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Benzodiazepine withdrawal

Published 20 December 2005.

Benzodiazepine withdrawal is about establishing the need for pharmaceutical detoxification and stabilizing the pharmaceutical use and the patient’s condition. Detoxification begins by the stabilization of the medication. The medicine is taken at regular intervals, not based on psychological or physical need. Regular intake helps to reduce the variability of symptoms to the minimum.

The use of medicines and their relation to symptoms are recorded. In addition, the benzodiazepine level of the urine and the serum must be determined in order to find out the starting level of the medication. Every patient is also either assigned a support person or directed to a support group. The details of the detoxification process are planned with the staff, that is, the doctor, the support person or the leader of the support group.

During withdrawal an individual plan is followed. Alcohol consumption must remain at a safe level. If the patient has been using other unnecessary medicines like pain killers or psychopharmaceutical medicines, the use of benzodiazepines will be reduced only after the other medicines have been cut down one at the time. If several benzodiazepines have been used, those that disappear from the system quickly are cut down first.

The dosage is reduced slowly while the patient is monitored closely. The dosage of diazepam, for example, can be reduced by two and half, even five milligrams in a space of one or two weeks. Once the dosage has been reduced, it will not be increased. If the withdrawal symptoms become stronger, the dosage will be held constant for a while.

Meetings with the support group or the support person and/or check-ups at the doctor’s take place once a week or once a fortnight. The patient can also contact the doctor who is on call.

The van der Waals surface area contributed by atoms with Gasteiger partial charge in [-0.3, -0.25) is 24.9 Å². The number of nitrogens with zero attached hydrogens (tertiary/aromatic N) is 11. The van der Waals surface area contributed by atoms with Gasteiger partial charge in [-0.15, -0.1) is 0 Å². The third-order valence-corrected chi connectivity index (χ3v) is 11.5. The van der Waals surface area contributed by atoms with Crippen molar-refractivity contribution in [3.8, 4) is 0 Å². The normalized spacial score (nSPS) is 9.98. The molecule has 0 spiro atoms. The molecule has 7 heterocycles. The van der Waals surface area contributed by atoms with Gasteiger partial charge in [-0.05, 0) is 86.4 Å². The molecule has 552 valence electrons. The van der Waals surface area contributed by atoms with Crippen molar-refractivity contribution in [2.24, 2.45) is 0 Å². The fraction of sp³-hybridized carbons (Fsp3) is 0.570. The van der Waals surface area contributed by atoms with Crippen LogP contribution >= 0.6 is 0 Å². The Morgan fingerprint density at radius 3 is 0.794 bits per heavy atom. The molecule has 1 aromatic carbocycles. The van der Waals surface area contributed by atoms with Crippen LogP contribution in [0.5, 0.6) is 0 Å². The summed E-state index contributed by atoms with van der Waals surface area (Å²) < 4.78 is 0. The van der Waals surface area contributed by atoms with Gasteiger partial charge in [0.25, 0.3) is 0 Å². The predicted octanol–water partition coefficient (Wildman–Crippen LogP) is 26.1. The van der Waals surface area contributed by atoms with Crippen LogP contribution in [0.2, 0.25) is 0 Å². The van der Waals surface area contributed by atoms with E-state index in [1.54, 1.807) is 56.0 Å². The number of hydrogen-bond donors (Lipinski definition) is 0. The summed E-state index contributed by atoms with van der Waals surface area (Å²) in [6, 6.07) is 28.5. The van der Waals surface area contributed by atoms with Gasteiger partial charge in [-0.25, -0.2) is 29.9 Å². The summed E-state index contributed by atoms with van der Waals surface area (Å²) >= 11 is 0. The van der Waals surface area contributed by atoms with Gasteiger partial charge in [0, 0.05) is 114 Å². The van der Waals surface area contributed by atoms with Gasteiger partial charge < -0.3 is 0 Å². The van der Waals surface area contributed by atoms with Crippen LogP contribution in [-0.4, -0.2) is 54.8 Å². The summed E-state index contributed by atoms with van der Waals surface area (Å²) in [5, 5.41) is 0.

Alcohol consumption and the benzodiazepine level of the urine and the serum continue to be monitored, and symptoms and dosages recorded. It is possible that the patient needs to take sick leave or even be admitted to a hospital for a period of institutional care.

The patient must actively maintain the results achieved by detoxification, and he will be monitored for at least a year after he has stopped using benzodiazepines regularly. The benzodiazepine level of the urine is measured in order to verify that the patient is not abusing medicines. Support groups and conversations are important after the medicines have been given up. Patients are informed and educated in order to prevent them from giving in to the temptation of abusing medicines again, and they are taught how to deal with possible new mental problems.

Psychotherapy is used to overcome other mental health problems where necessary, but it is usually started only after the patient has been off medicines for six months. The need for other medical treatment, such as antidepressants, is evaluated separately.

Antti Holopainen
medical superintendent,
Järvenpää Addiction Hospital